Tuesday Thoughts: Obesity’s One-Two Punch

This week I went to a lecture hosted by the Center for Translational Neuroscience here at MU.   The speaker, James Sowers, MD, discussed obesity and its role in insulin resistance and cardiovascular (heart) disease.  Clearly, this talk was way out of my field, but I did learn some interesting things.

It’s common knowledge that obesity can lead to diabetes and heart disease; however, the mechanisms underlying this progression are not completely understood.

In his talk, Dr. Sowers presented data suggesting that a sedentary (think couch potato) lifestyle, as part of obesity, leads to changes in the body, especially in the heart and muscles. Over time, the body becomes resistant to insulin, a hormone that promotes the storage of certain compounds in body tissue.  When the body no longer responds to insulin, blood vessels stop working properly and heart disease may develop.  These insulin-related problems can develop even before the onset of diabetes.

Dr. Sowers also discussed another punch obesity can throw via over-nutrition, meaning eating too many foods with high fat and sugar content.  Over-nutrition is not only related to obesity, but also seems to directly influence the development of insulin resistance and heart disease.  Interestingly (or perhaps frighteningly) over-nutrition causes certain biological pathways to go into overdrive, causing the overproduction of cells.  In other words, the cascade of events over-nutrition initiates is very similar to that of cancer.  Let’s be clear, eating at McDonald’s five times a week isn’t going to give you cancer.  What might happen, though, are cancer-like processes that can lead to insulin-resistance, and, thus, heart disease.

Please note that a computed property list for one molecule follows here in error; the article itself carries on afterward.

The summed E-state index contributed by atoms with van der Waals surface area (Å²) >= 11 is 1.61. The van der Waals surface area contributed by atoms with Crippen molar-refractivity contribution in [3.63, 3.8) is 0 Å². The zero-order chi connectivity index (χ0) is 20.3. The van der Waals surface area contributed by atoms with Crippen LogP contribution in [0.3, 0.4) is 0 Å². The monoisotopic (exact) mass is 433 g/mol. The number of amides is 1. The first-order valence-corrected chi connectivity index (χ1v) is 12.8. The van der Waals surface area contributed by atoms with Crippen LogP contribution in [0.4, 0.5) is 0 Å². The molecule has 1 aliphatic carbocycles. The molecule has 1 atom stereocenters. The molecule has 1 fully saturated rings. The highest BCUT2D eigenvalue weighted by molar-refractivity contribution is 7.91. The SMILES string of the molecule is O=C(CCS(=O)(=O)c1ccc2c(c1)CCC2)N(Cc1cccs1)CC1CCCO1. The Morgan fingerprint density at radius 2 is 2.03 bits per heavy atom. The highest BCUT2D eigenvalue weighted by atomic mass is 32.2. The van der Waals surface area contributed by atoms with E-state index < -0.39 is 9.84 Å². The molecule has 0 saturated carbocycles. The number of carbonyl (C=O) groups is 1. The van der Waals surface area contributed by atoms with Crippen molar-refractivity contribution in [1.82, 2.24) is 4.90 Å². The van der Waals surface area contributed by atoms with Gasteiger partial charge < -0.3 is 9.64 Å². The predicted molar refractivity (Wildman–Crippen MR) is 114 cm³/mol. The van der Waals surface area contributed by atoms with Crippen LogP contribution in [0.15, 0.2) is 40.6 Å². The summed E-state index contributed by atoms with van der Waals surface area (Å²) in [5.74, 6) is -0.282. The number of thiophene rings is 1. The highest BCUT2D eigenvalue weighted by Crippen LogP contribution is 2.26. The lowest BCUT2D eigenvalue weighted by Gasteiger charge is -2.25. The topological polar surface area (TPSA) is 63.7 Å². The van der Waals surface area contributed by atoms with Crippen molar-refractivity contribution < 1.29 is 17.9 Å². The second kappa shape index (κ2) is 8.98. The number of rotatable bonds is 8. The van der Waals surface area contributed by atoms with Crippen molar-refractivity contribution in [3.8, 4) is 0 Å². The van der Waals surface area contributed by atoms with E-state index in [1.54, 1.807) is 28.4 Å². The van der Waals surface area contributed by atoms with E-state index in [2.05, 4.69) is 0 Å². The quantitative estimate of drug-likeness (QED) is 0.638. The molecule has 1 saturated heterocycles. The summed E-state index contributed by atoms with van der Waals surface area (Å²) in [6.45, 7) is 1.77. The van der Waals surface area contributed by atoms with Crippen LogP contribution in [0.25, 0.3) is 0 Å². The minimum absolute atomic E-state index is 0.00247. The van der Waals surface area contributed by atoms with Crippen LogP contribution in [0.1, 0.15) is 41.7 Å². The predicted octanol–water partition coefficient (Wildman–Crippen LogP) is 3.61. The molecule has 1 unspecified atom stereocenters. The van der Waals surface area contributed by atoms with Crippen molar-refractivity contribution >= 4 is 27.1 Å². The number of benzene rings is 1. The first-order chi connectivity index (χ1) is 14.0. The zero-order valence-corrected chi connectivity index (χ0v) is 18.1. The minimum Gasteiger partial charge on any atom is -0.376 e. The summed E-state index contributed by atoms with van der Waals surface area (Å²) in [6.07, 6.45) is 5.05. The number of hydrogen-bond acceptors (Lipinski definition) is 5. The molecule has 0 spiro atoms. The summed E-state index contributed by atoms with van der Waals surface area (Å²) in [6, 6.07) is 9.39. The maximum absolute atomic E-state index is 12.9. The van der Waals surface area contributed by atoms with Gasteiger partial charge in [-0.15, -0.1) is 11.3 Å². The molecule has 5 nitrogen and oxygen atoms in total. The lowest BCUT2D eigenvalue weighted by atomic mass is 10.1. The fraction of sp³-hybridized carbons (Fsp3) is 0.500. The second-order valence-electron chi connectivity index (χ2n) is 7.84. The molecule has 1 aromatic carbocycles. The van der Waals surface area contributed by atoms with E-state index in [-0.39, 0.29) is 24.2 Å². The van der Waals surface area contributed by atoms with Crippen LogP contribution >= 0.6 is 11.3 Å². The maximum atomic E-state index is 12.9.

Being told that obesity is bad and that it can lead to diabetes, which is also bad, is one thing.  But, now to be told that there are more direct links between obesity and heart disease, ones that are part of a cancer-like signaling pathway, is serious enough to make me listen.  Or, at least serious enough to make it easier for me to walk past the post-lecture cheesecake and cookie tray.

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